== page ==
HOWEVER you look at it, the Hunter, along with the rest of Australia, is officially heating up.
The Bureau of Meteorology’s annual climate statement confirms the country recorded its hottest calendar year on record.
National average temperatures were 1.2 degrees above the long-term average of 21.8 degrees, breaking the record set in 2005 by 0.17degrees.
The Hunter region also broke its fair share of temperature records last year. Five new record highs – at Cessnock, Williamtown, Maitland, Lake Macquarie and Gosford – were set during a phenomenal heatwave on January 18.
Some of the records had been in place for more than 50 years.
Further records tumbled throughout winter when the Newcastle, Maitland and Cessnock trumped their highs by about half a degree.
On July 17, Newcastle recorded a high of 23degrees and Maitland 24degrees, both six degrees above the average high for the month.
Unseasonably high spring temperatures also contributed to bushfires in the region during October.
CSIRO climate-change modelling predicts Hunter temperatures will rise between one and three degrees over the next 40 years.
Inland parts of the Hunter, such as Scone and Muswellbrook, are more likely to experience higher temperatures as a result of climate change.
University of Melbourne climate scientist David Karoly said this year’s record temperatures were more remarkable because they did not occur in an El Nino year.
‘‘Analysis has been made of this temperature record using simulations with nine different climate models that represent well the natural variability of Australian average temperatures,’’ Professor Karoly said.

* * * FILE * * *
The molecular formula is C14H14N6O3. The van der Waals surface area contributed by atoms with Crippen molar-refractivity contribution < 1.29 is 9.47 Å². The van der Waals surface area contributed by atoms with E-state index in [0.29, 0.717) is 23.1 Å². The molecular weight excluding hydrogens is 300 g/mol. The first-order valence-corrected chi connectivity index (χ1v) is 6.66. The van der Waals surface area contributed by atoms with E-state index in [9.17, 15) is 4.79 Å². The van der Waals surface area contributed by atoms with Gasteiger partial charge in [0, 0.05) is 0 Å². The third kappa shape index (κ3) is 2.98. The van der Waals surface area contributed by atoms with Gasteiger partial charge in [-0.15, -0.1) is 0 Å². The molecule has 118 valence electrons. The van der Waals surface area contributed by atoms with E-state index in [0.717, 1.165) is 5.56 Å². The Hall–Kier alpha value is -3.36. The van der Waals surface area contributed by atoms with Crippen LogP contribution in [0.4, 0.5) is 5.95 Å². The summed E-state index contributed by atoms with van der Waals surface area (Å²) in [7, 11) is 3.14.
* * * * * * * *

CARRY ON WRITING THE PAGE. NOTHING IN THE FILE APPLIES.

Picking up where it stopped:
‘‘These indicate that greenhouse climate change vastly increased the odds of setting a new temperature record. In the model experiments, it is not possible to reach such a temperature record due to natural climate variations alone.’’
Griffith University emeritus professor of science Ian Lowe said the Bureau of Meteorology’s report confirmed what had been expected.
‘‘2013 was the hottest year on record for Australia, showing that there is no rational basis for the claim that warming has slowed in recent years,’’ he said. ‘‘The October bushfires in the Blue Mountains and the recent Queensland heatwave are reminders of the threat to Australia if present trends continue.
‘‘We have a clear responsibility to strengthen measures to reduce local greenhouse-gas production, especially the Renewable Energy Target and the Clean Energy Finance Corporation.’’
TOP HUNTER TEMPERATURES OF THE PAST 10 YEARS
45.5° Jerrys Plains PO Febuary 2, 2006
45° Cessnock Airport January 18, 2013
44.8° Williamtown RAAF January 18, 2013
44.8° Gosford (Narara Research Station) January 18, 2013
44.6° Paterson (Tocal AWS) February 21, 2004
44.6° Jerrys Plains PO January 12, 2007
44.5° Maitland Visitors Centre February 21, 2004
44.5° Maitland Visitors Centre January 18, 2013
44.5° Jerrys Plains PO February 21, 2004
44.4° Williamtown RAAF January 1, 2006
44.4° Paterson (Tocal AWS) January 18, 2013
Note: Jerrys Plains PO closed last year. Source: Bureau of Meteorology